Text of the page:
The Real Thing


Skip the mix and please your guests

By Tony Cross

About a year or so ago, Carter, my very good friend, and I were at a restaurant bar scoping out their cocktail list. Now, my friend doesn’t geek out as much as I’ve been known to when we frequent restaurant bars; however, he does appreciate a good drink, and has picked up a knack for calling out poorly made ones. We decided to order a few apps and cocktails to start. I ordered a Manhattan, and Carter chose their house margarita. Our bartender posed a question to Carter that perplexed the two of us: Would he like fresh juice in his drink? We both sat there puzzled, our minds blown. “Yes?…” Carter replied after a moment of sitting, and staring at the bartender in a (sober) stupor. We soon realized after studying the menu that having fresh-pressed juice was a $2 upcharge. You know, because limes are expensive. The only thing that made me laugh more was the fact that Carter had just spent $14 (that’s right) on one of the worst margaritas of his life. I tried it, and it was pretty bad. Point being — it’s the 21st century; why isn’t everyone using fresh citrus?

Sour mix is everywhere: in all of the chain restaurants and dive bars. It’s also in many independent restaurants, private clubs and country clubs. It’s available from wine distributors and food distribution companies. Part of me doesn’t understand how an establishment that prides itself on using fresh ingredients won’t carry the same thought process behind the bar. It’s safe to say that no chef would ever use a lemon juice substitute when creating a sauce. So why are bartenders ordering container after container of this gooey, high-fructose corn syrupy mess, and putting them in their cocktails? The answer’s pretty simple. You’re paying for them. One after another.

Using fresh citrus is crucial when concocting a drink for your guests. Here’s the thing with lemons and limes, though: Their juice loses its “pop” within four to six hours. It’s even shorter for orange juice. I’ve been to places that will juice enough citrus for the week, and call it a day. You’ve got to juice for the moment, be that the afternoon, or for your shift. Yes, juice the next day is better than corn syrupy imitation juice, but that’s not the point. Try making the same cocktail with fresh juice, and juice from the day before, and you’ll notice immediately what is wrong with the latter. Some professional bartenders want juice that has just been pressed, while others like using juice that’s had a few hours to breathe. I like having my juice sitting for about two hours; I feel like it opens up a bit, and doesn’t bite as much. I know that makes no sense to you, so you’re going to have to trust me.

Here are a few cocktails that you can put to the test. Invite a friend over, give them the drink with the sour mix, give yourself the one with fresh citrus. Then, give ’em a taste.


Now, this is the most asexual drink there is on the planet. Every grocery store has some type of margarita mix, and we’ve all probably purchased them at one time or another. Remember, give your friend the ’Rita with the bad mix. After they taste yours with the fresh juice, they’ll want to switch, and that’s OK. Just be sure to charge ’em two bucks.

2 ounces blanco tequila (I like Milagro Silver)

1/2 ounce Cointreau

3/4 ounce lime juice

1/2 ounce simple syrup (2:1)

Salt (optional)

Lime wedge

Combine all ingredients in a Boston shaker with ice, and shake like hell for 10 seconds. Strain into a rocks glass over ice. If you’d like salt, just rim half of your rocks glass with a lime wedge, and then carefully roll it over salt. I like using half of the glass; that way if you want to switch, you can rotate the glass to the non-salty side. Add a wedge of lime.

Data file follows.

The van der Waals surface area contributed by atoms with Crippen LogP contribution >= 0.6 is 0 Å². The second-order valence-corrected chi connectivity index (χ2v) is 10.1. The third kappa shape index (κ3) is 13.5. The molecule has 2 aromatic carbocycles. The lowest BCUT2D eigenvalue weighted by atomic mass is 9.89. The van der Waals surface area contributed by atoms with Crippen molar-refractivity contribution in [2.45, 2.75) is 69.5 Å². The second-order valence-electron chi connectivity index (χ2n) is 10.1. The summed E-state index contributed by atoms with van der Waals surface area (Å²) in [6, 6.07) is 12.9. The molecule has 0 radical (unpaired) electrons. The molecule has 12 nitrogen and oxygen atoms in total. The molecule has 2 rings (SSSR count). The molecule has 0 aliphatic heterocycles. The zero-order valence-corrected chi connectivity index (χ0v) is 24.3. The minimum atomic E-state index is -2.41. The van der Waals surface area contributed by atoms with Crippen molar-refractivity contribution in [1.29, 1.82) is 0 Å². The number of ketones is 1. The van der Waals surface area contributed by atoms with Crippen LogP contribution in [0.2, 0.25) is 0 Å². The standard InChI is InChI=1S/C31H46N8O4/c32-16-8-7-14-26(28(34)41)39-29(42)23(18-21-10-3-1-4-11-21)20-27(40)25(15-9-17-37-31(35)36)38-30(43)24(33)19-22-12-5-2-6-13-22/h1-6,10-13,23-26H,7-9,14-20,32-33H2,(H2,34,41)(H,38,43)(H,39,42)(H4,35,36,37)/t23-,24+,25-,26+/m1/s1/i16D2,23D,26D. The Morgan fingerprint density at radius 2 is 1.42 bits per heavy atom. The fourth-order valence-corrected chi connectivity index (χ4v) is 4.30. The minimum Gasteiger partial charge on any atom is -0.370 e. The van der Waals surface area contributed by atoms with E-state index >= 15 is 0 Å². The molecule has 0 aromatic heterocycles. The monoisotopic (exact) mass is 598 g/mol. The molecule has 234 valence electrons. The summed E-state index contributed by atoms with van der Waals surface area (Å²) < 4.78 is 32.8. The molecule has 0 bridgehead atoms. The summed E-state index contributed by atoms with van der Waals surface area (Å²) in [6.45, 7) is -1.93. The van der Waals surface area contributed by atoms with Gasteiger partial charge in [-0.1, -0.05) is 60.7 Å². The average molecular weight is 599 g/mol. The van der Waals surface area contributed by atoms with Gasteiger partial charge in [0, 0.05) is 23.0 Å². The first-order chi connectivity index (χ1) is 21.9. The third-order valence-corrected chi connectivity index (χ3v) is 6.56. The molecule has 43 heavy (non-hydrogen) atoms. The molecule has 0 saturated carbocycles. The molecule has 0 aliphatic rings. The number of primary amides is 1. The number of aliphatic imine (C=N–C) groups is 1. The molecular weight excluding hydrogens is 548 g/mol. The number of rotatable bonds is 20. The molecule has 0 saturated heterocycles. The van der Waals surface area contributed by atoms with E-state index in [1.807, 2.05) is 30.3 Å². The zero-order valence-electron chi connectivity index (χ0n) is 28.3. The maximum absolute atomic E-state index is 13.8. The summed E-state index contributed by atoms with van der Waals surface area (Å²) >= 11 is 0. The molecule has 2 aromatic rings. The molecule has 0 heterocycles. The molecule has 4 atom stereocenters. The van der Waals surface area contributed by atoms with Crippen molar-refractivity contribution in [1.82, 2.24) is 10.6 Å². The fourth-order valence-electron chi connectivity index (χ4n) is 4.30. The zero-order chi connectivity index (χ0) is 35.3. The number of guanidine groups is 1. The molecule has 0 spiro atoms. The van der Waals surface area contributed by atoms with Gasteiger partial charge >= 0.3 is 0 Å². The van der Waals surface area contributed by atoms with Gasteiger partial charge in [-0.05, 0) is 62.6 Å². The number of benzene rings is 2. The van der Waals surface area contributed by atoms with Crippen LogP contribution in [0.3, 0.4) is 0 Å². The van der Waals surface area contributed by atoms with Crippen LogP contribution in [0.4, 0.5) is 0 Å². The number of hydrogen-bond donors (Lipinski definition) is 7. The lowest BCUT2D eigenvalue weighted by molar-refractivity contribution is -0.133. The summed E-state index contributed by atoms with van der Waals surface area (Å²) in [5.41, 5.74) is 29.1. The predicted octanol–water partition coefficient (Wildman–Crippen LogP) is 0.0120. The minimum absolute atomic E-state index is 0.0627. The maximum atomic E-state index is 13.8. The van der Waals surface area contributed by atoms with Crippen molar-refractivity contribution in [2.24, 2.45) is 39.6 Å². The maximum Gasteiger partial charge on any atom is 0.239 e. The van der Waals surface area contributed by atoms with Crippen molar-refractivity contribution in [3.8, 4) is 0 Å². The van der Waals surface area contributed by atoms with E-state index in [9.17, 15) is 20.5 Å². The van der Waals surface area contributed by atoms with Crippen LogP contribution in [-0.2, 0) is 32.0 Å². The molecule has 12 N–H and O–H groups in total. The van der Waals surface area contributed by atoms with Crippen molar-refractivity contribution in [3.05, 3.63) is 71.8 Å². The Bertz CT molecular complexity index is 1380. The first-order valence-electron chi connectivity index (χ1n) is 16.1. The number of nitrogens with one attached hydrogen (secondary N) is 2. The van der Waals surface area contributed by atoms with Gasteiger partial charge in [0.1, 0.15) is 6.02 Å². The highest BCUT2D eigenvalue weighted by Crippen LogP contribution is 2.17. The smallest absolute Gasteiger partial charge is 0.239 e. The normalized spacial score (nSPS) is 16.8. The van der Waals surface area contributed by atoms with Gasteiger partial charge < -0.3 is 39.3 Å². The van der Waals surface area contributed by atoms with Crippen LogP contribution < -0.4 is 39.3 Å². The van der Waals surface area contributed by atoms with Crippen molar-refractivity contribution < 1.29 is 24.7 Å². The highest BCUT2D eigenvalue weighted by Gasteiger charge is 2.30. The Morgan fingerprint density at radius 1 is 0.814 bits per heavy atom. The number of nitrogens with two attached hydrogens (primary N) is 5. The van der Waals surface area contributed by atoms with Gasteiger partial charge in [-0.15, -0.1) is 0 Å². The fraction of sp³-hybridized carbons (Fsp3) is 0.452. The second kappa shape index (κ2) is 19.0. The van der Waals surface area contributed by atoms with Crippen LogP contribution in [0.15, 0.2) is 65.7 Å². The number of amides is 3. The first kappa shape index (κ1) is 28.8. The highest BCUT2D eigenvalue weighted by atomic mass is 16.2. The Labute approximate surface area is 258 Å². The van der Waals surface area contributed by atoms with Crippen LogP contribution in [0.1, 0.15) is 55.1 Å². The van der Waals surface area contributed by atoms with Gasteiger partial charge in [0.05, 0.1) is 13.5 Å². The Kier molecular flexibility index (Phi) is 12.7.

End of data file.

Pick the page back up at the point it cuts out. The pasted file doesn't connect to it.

Whiskey Sour

Like most first encounters I’ve had over the years with cocktails, the whiskey sour definitely was not love at first gulp. And that’s because it was made with some crap whiskey, and (you guessed it) sour mix. When made correctly, a true whiskey sour is made with rye whiskey, fresh lemon and sugar. It’s that simple. I love it with an egg white, too. Don’t make that face; it gives the cocktail a velvety mouth-feel, and brings a whole new dimension to the drink.

2 ounces rye whiskey (I like Rittenhouse)

3/4 ounce lemon juice

1/2 ounce simple syrup (2:1)

(With an egg white, add it to the shaker first, and then the above ingredients. If you add it last, you run the risk of getting the yolk into the mix, thus ruining it. I’d still drink it.)

Combine all ingredients in a Boston shaker with ice, and shake for 10 seconds. Strain into a rocks glass over ice. Take a lemon or orange peel, expressing the oils over the cocktail, and then dropping it into the drink. If you want to try something different, take 1/2 ounce of a dry red wine (I like using malbec or syrah), floating it on top of the cocktail. Now you have a New York Sour.


I was having a hard time deciding if I wanted a beer or cocktail one afternoon. This spawned a combo that I am quite happy with. I named it after the only song it seems that anyone knows from the 1970s band “Joy Division.” Not that you care, but when I’m making drinks, I usually have a song stuck in my head, which ultimately becomes the name of that drink. In this case, it was the infamous “Joy Division” tune.

1 1/2 ounces Don Julio Blanco

1/4 ounce Aperol

1/2 ounce grapefruit juice

1/4 ounce lime juice

1/4 ounce light agave syrup

2 dashes Scrappy’s Lime Bitters (optional)

1 ounce of your favorite local IPA

Repeat the adding and shaking from above, pouring this over ice. Top off with Man of Law. Garnish with a grapefruit peel, expressing the oils over the drink before violently throwing it in your cocktail. Good stuff.  OH

Tony Cross is a bartender who runs cocktail catering company Reverie Cocktails in Southern pines.

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